Egypt’s Western Desert remains littered with mines and unexploded munitions, the deadly remnants of heavy fighting during the Second World War.
The Egyptian armed forces estimate around 20 million mines and unexploded bombs are still buried in the sand and the munitions pose a significant threat to local communities.
The EU is now involved assisting the Egyptian government and others with the clean-up.
EU representative in Egypt James Moran said: “It is helping to take responsibility, not just for the development of Egypt, but also an historical responsibility by the combatants in the Second World War to do everything we can to help the country to fully recover.”
The bulk of the unexploded ordnance is in and around the town of El Alamein, which was the scene of two major battles between Allied and Axis forces in 1942.
Wartime British prime minister Winston Churchill famously said of the victory at El Alamein “This is not the end; it is not even the beginning of the end. But it is, perhaps, the end of the beginning.”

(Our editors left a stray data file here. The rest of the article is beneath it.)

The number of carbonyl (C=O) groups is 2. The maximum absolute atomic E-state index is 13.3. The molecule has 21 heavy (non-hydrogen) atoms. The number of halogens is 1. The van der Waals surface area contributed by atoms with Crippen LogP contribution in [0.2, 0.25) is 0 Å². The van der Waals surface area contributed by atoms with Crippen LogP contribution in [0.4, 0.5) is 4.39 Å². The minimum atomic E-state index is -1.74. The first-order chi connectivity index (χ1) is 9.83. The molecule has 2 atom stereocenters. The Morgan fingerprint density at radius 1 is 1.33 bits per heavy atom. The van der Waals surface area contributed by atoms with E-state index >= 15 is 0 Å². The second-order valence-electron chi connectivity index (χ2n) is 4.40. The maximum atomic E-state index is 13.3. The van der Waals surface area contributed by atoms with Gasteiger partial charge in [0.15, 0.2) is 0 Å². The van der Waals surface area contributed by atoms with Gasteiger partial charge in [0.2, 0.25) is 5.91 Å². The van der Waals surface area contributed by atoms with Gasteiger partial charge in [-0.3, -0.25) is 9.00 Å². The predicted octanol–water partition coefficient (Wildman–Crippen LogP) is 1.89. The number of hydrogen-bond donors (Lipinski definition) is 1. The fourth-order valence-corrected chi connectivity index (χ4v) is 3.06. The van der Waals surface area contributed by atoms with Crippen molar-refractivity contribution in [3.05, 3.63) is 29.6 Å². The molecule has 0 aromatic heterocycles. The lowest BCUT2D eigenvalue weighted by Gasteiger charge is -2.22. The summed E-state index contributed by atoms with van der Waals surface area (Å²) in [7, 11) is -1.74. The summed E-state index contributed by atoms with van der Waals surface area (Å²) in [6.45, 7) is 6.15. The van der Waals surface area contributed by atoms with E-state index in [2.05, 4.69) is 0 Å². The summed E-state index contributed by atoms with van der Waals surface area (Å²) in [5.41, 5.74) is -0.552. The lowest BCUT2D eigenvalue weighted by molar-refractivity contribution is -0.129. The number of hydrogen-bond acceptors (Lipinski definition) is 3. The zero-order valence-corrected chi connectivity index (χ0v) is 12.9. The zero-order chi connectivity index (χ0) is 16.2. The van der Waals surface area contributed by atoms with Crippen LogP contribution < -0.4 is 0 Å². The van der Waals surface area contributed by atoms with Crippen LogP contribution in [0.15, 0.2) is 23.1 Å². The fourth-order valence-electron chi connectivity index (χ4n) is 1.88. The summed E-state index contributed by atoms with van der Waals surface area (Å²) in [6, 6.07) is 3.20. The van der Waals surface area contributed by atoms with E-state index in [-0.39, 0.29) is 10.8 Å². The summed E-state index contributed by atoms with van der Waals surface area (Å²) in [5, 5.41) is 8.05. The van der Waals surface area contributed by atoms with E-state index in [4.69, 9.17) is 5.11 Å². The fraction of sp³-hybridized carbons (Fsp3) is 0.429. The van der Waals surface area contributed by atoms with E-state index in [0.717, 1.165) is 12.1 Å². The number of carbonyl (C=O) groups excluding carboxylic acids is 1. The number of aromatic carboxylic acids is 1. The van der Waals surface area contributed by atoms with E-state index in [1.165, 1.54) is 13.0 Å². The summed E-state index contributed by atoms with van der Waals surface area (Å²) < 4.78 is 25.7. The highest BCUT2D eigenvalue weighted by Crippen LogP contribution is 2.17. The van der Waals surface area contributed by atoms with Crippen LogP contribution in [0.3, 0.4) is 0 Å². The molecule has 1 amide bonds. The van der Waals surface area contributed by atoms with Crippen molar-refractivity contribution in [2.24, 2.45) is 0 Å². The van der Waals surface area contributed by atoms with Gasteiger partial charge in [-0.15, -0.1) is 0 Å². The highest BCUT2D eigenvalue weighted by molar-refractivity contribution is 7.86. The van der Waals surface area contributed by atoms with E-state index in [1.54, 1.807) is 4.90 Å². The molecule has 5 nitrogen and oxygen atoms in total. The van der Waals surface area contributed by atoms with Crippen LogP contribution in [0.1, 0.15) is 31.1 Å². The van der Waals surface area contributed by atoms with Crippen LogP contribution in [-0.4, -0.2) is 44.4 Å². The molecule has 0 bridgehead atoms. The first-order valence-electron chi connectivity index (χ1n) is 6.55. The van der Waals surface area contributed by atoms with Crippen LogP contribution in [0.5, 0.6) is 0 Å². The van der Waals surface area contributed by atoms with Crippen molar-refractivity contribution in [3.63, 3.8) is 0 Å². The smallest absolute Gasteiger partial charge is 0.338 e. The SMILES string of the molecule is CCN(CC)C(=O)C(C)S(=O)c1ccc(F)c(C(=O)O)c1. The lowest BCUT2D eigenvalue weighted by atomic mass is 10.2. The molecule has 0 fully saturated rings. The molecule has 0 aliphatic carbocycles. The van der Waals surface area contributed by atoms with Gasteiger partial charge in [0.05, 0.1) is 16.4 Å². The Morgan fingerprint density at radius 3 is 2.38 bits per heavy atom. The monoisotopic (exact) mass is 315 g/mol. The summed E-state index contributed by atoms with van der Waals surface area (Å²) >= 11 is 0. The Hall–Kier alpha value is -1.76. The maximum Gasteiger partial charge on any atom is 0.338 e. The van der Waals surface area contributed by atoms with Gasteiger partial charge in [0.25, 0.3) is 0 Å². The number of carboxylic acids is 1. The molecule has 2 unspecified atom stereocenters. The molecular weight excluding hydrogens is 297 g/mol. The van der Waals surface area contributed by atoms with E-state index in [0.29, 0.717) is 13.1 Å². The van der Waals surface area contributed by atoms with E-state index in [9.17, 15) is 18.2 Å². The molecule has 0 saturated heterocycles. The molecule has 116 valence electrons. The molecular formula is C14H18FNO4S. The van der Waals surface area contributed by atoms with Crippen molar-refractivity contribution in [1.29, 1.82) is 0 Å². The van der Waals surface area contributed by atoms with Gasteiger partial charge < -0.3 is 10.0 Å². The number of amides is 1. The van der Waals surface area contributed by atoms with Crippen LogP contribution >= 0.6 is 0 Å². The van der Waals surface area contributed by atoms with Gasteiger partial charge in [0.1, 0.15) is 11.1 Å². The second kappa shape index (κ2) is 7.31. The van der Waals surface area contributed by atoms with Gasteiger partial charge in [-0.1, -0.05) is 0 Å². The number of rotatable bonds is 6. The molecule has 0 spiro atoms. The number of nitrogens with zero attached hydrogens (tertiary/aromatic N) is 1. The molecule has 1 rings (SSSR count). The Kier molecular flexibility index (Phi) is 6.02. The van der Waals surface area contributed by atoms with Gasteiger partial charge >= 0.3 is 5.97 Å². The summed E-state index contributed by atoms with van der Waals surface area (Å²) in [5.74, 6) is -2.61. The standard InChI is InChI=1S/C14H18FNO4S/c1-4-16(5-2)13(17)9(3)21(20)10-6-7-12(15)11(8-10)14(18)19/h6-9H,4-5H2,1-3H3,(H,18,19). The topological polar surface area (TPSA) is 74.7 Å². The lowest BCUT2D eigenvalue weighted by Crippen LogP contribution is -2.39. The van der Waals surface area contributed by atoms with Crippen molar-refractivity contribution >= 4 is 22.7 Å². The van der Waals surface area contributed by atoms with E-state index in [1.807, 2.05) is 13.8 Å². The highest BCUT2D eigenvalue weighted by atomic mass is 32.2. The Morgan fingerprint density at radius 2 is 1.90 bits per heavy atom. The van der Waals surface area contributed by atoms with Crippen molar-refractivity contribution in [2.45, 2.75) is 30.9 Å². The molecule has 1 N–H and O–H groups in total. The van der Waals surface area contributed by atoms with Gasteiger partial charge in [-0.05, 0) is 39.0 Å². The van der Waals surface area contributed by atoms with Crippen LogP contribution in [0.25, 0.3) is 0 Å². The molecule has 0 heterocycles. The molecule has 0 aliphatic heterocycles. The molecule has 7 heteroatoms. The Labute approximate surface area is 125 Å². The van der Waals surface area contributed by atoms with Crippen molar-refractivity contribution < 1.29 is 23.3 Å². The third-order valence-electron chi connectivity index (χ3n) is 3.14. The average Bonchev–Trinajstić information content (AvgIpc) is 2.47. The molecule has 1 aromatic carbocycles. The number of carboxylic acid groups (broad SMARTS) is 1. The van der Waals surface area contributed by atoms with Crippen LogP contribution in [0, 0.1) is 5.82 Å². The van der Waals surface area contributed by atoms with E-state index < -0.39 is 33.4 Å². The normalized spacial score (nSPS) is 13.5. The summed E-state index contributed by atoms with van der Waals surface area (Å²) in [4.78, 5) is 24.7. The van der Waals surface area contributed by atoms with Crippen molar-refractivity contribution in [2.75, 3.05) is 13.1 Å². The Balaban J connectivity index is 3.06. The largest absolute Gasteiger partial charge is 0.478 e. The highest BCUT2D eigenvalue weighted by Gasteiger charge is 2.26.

Still the town remains under threat, as John Casson, the British Ambassador in Cairo, stressed: “The British government takes the issue of mine clearance very seriously. The mines here in El Alamein and Matrouh City are a deadly legacy from the Second World War and they are still killing people. I am optimistic for the future and hopefully with this partnership, we can start to solve the problem.”
According to UN figures over 8,000 people have been killed or injured by the explosives and thousands of square kilometres of Egyptian territory remain off limits.
The euronews correspondent in the Western Desert, Mohammed Shaikhibrahim reported: “Despite the end of the Second World War the mines remain and the fatalities continue. These munitions are proving an obstacle to the development of large tracts of Egyptian land.”